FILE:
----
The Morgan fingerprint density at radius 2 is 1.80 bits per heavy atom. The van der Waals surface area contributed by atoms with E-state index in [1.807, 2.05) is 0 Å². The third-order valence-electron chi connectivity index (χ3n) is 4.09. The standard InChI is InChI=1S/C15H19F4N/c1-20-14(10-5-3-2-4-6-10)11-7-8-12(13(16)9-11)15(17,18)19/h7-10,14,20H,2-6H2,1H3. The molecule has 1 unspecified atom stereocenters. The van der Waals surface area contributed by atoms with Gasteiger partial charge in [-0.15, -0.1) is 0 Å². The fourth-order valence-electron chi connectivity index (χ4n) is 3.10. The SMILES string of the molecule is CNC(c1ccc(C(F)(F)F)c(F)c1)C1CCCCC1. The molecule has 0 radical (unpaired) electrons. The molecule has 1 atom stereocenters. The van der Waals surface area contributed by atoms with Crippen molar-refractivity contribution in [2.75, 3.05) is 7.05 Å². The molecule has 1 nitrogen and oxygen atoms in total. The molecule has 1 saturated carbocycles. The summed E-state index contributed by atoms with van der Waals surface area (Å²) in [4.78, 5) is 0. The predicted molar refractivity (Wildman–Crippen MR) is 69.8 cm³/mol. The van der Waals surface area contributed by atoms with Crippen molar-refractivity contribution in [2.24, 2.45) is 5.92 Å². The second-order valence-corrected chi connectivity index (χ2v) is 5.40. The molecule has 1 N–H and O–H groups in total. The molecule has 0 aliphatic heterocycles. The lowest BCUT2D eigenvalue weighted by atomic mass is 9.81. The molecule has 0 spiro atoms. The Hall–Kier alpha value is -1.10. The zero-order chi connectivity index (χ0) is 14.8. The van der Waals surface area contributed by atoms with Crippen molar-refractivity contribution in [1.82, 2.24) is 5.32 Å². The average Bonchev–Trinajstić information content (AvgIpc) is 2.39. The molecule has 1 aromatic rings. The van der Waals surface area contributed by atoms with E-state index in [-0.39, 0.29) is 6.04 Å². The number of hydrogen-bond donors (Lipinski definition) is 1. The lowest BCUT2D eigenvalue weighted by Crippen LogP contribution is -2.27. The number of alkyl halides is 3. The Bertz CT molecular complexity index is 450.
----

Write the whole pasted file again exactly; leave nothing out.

The Morgan fingerprint density at radius 2 is 1.80 bits per heavy atom. The van der Waals surface area contributed by atoms with E-state index in [1.807, 2.05) is 0 Å². The third-order valence-electron chi connectivity index (χ3n) is 4.09. The standard InChI is InChI=1S/C15H19F4N/c1-20-14(10-5-3-2-4-6-10)11-7-8-12(13(16)9-11)15(17,18)19/h7-10,14,20H,2-6H2,1H3. The molecule has 1 unspecified atom stereocenters. The van der Waals surface area contributed by atoms with Gasteiger partial charge in [-0.15, -0.1) is 0 Å². The fourth-order valence-electron chi connectivity index (χ4n) is 3.10. The SMILES string of the molecule is CNC(c1ccc(C(F)(F)F)c(F)c1)C1CCCCC1. The molecule has 0 radical (unpaired) electrons. The molecule has 1 atom stereocenters. The van der Waals surface area contributed by atoms with Crippen molar-refractivity contribution in [2.75, 3.05) is 7.05 Å². The molecule has 1 nitrogen and oxygen atoms in total. The molecule has 1 saturated carbocycles. The summed E-state index contributed by atoms with van der Waals surface area (Å²) in [4.78, 5) is 0. The predicted molar refractivity (Wildman–Crippen MR) is 69.8 cm³/mol. The van der Waals surface area contributed by atoms with Crippen molar-refractivity contribution in [2.24, 2.45) is 5.92 Å². The second-order valence-corrected chi connectivity index (χ2v) is 5.40. The molecule has 1 N–H and O–H groups in total. The molecule has 0 aliphatic heterocycles. The lowest BCUT2D eigenvalue weighted by atomic mass is 9.81. The molecule has 0 spiro atoms. The Hall–Kier alpha value is -1.10. The zero-order chi connectivity index (χ0) is 14.8. The van der Waals surface area contributed by atoms with Crippen molar-refractivity contribution in [1.82, 2.24) is 5.32 Å². The average Bonchev–Trinajstić information content (AvgIpc) is 2.39. The molecule has 1 aromatic rings. The van der Waals surface area contributed by atoms with E-state index in [-0.39, 0.29) is 6.04 Å². The number of hydrogen-bond donors (Lipinski definition) is 1. The lowest BCUT2D eigenvalue weighted by Crippen LogP contribution is -2.27. The number of alkyl halides is 3. The Bertz CT molecular complexity index is 450.